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Overview of Late Antiquity--The Classical Prologue

Section 4: Politics and North-South Trade in Antiquity

Steven Muhlberger



In the year A.D. 300, the dividing line between the urbanized south and the lightly populated north was nowhere near the natural one between Mediterranean and northern climatic zones. Rather, it roughly corresponded to the boundary of the Roman Empire, along the Rhine and Danube rivers, deep in central Europe.

The rule of a Mediterranean city, Rome, over these northern regions connected to the expansion of the Mediterranean economy. From 200 B.C. to 300 A.D., Mediterranean demand for resources had led to a great extension of commercial networks into central Europe. The demand was generated by the Roman Republic, now entering its most belligerent phase. The armies of Rome and its huge capital city were insatiable. We know from a variety of sources that Roman traders drew on northern Europe for food (pork, honey, cheese, cattle), cloth, woodland produce (resin, pitch, wax), in all probability leather, and certainly slaves. Such trade was quickly followed by the rise of fortified settlements dependant on trade, which archaeologists call oppida. Then, from the time of Julius Caesar (60-44 B.C.), Roman armies penetrated and swallowed up the economically most promising areas, and added others necessary for imperial defense.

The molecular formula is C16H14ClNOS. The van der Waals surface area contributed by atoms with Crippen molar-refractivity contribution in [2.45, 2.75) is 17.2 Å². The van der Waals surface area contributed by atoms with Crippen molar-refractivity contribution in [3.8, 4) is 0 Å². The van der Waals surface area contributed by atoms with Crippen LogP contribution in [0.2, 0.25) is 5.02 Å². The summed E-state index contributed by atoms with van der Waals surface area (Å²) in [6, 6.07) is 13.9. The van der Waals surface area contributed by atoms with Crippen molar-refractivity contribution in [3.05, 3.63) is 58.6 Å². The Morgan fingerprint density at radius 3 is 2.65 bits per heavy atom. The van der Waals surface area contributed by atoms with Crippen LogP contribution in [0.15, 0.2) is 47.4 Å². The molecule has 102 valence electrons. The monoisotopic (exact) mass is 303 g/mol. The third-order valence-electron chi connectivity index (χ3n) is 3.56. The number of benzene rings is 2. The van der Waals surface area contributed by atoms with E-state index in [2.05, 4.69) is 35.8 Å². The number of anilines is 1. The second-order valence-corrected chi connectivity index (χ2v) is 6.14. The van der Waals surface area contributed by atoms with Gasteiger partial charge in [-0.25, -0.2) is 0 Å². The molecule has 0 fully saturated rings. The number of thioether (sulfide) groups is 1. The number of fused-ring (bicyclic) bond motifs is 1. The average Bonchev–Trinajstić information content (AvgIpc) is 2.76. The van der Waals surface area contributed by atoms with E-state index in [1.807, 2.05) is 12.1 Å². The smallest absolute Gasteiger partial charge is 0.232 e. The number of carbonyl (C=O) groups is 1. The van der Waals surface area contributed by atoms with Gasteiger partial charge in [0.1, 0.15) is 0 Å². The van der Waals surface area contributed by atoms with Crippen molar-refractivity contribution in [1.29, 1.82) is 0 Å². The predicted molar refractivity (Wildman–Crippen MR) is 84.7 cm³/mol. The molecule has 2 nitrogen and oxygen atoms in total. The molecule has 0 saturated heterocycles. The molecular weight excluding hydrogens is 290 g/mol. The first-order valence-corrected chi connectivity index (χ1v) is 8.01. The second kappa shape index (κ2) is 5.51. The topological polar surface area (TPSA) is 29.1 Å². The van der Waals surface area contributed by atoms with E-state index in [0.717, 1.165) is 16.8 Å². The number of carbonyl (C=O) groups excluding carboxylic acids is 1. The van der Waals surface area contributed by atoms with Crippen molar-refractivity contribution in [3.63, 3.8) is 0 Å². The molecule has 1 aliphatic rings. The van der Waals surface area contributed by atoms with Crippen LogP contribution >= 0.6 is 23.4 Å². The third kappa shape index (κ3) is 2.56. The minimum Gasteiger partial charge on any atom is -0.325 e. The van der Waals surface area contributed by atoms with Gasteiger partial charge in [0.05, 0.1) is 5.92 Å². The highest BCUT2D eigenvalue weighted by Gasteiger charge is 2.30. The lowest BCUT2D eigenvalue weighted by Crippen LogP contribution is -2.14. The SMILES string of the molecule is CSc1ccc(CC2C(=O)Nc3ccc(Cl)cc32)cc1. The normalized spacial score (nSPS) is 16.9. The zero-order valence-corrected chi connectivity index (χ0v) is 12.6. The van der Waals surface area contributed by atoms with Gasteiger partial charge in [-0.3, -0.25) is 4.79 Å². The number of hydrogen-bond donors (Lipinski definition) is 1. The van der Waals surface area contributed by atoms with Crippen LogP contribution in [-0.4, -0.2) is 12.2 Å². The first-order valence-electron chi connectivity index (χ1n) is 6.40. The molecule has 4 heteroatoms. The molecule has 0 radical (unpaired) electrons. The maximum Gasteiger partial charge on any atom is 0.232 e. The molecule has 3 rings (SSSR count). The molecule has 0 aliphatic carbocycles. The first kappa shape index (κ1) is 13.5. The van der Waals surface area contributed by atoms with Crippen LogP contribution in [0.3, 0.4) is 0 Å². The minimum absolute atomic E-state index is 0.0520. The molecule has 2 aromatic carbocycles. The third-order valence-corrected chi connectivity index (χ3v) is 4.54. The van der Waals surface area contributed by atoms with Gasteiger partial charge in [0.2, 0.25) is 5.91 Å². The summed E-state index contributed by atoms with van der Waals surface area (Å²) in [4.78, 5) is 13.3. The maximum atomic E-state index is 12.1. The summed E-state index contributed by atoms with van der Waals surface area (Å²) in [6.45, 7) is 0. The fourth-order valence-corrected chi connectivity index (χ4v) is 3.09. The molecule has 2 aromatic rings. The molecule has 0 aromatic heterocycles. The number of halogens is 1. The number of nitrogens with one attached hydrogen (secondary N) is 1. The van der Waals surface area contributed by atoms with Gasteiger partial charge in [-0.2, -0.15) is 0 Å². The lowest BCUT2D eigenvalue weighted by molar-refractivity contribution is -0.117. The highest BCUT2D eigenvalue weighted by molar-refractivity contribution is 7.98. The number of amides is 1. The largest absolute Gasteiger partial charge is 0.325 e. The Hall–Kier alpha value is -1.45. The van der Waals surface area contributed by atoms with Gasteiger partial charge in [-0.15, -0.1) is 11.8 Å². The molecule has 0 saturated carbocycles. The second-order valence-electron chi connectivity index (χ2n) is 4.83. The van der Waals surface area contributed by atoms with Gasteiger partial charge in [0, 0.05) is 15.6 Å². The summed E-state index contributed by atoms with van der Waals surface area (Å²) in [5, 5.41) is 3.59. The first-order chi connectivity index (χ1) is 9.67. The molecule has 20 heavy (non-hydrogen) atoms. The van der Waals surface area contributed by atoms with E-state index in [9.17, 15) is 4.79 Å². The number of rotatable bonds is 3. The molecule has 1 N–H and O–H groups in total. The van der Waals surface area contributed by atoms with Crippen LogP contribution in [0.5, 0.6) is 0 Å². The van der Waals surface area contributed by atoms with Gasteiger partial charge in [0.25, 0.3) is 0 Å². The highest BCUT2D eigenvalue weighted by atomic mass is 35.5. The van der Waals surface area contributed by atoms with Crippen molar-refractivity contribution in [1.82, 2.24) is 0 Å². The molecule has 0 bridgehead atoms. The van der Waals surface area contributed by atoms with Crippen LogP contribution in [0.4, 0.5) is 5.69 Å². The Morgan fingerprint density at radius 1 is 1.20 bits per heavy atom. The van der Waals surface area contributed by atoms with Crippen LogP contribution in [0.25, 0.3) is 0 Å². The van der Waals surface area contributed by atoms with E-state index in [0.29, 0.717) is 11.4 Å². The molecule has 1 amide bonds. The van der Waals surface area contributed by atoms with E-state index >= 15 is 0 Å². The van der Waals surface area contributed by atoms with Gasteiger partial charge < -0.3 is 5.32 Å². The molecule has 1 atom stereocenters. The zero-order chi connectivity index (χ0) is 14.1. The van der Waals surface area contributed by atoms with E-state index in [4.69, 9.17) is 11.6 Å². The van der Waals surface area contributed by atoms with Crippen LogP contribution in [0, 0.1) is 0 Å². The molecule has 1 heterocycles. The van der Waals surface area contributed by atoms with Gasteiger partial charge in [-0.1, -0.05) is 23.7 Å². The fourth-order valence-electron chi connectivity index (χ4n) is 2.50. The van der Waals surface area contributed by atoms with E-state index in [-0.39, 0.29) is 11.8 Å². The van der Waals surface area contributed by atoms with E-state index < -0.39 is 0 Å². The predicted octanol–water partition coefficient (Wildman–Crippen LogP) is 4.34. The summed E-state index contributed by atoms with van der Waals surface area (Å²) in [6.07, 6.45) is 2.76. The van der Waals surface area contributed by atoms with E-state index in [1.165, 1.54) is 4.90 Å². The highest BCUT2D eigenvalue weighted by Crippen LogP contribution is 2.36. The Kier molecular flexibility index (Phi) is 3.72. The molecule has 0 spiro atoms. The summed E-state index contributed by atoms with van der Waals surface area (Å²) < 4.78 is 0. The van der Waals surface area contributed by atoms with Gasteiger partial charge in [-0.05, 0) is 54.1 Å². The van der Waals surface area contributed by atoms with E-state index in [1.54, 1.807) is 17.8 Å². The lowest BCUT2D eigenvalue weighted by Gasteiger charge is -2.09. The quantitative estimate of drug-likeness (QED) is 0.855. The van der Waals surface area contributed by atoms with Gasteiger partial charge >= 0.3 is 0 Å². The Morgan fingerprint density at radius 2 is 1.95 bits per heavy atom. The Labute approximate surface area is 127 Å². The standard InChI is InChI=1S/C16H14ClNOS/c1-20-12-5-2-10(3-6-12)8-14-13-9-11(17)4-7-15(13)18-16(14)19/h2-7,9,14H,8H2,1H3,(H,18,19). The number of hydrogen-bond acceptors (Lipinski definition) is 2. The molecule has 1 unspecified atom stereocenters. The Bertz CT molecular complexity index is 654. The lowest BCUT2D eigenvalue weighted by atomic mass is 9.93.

Thereafter, Rome drew a line (roughly along the Rhine and Danube rivers) that cut off the rest of northern Europe from easy participation in the Mediterranean economy. It is unlikely that they thought of their policy in those terms. But Roman rulers were concerned to keep the "barbarians" too weak to threatened the empire. This required preventing the accumulation of power by any would-be monarch. Control of trade (in part through the fortification of the frontier), careful management of tribute, the manipulation of alliances to set potential enemies against each other were all important tools of Roman border policy, perhaps more important on a daily basis than military campaigning. And these tactics were very successful for a long time. Outside the frontier, Europe developed no cities.

This division of Europe, into an urban-rural economy controlled by Rome and a completely rural one excluded from the benefits of free commerce, still existed in the year A.D. 300. The frontier was weaker, and the distinction between the two economies less, than had been the case in A.D. 14, when Augustus died. But the distinction is worth keeping in mind for the moment. For it was the urbanized culture of the Mediterranean that produced some of the most important and dynamic ideologies and institutions of Late Antiquity and the early Middle Ages. The development of these out of the urban matrix is the subject of the next several sections.


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Copyright (C) 1996, Steven Muhlberger. This file may be copied on the condition that the entire contents, including the header and this copyright notice, remain intact.

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